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The Congress of Vienna: Reconfiguring Europe Between Dances, Trysts and Hangovers

The Congress of Vienna: Reconfiguring Europe Between Dances, Trysts and Hangovers

Congress of Vienna 1814The Congress of Vienna, convened in late 1814, was one of the first instances of international cooperation, and an extraordinarily — and surprisingly — successful one at that. The gathering, agreed to as a result of the Treaty of Paris drawn up earlier in the year, drew more than 200 diplomats from all of Europe's nations except Turkey. Now that Napoleon Bonaparte, the unpopular Emperor of France, was in Elba contemplating his future — albeit involuntarily — the Allies wanted to redraw Europe's map in a way that would ensure a lasting peace. Such an enormous goal required carefully considered decisions about which newly liberated French holdings rightfully belonged to whom.

Presiding over the meeting was Prince Klemens von Metternich, its Austrian host. There were three other dominant nations: the oafish Emperor Alexander I represented Russia, Prince Karl August von Hardenberg was Prussia's delegate, and Lord Castlereagh (Robert Stewart) represented Britain. They decided that France, Spain, and the lesser powers would have no vote in critical decisions. However, France's personally ambitious and shrewd diplomat, Charles Maurice de Talleyrand, persuaded the meeting's four leaders to allow France to have equal footing with them in the negotiations. It would turn out that his vote was frequently the tie-breaker.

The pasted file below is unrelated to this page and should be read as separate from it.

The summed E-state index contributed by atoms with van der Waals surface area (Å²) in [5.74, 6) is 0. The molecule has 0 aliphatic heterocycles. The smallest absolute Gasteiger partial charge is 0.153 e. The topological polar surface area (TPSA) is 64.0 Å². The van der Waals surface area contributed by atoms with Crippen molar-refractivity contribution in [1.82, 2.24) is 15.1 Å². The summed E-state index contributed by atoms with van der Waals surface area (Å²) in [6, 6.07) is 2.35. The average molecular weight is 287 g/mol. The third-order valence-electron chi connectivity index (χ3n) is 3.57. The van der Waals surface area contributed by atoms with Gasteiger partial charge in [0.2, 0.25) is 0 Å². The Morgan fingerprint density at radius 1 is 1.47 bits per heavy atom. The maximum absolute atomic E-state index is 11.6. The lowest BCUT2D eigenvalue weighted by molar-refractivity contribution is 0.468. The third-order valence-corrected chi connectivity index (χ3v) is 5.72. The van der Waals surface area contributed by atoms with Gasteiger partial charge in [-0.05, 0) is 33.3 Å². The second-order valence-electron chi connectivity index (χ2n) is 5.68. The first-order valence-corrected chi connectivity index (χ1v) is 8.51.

Let the Fighting Begin
Considering they were allied in their mission and in their contempt for Napoleon should not suggest they were not adversarial. Spain and Portugal were at odds over the province of Olivenza; the Austrians, French, and British ganged up against Russia and Prussia over the disposition of Poland and Saxony; Spain and France sparred; Russia's Alexander I bullied and repulsed most of the other participants; Saxony's King Frederick Augustus was bitter about the decision that forced him to cede a third of his territories; Prussia was greedy; and Prussia's delegation distrusted the Brits, French, and Austrians over their secret military pact against possible Russian aggression.

Because of the contentious infighting, what was originally planned to be a four- to six-week summit lasted about nine months. Even at that the participants never came together as a whole; rather, the Congress comprised a lengthy series of committee sessions. It's no wonder fatigue distracted the assorted envoys.

Let the Revelry Begin
Since many of the representatives brought friends and family, their need for distraction from their tense negotiations quickly turned Vienna into the scene of a festival with roughly the same rules as Woodstock. The city needed more clothing stores, pubs, liquor suppliers, wigmakers, tailors and seamstresses, entertainers, hotel rooms, and accommodating women. Author David King (Vienna 1814) called the Congress of Vienna "the most audacious and extravagant peace conference in modern European history."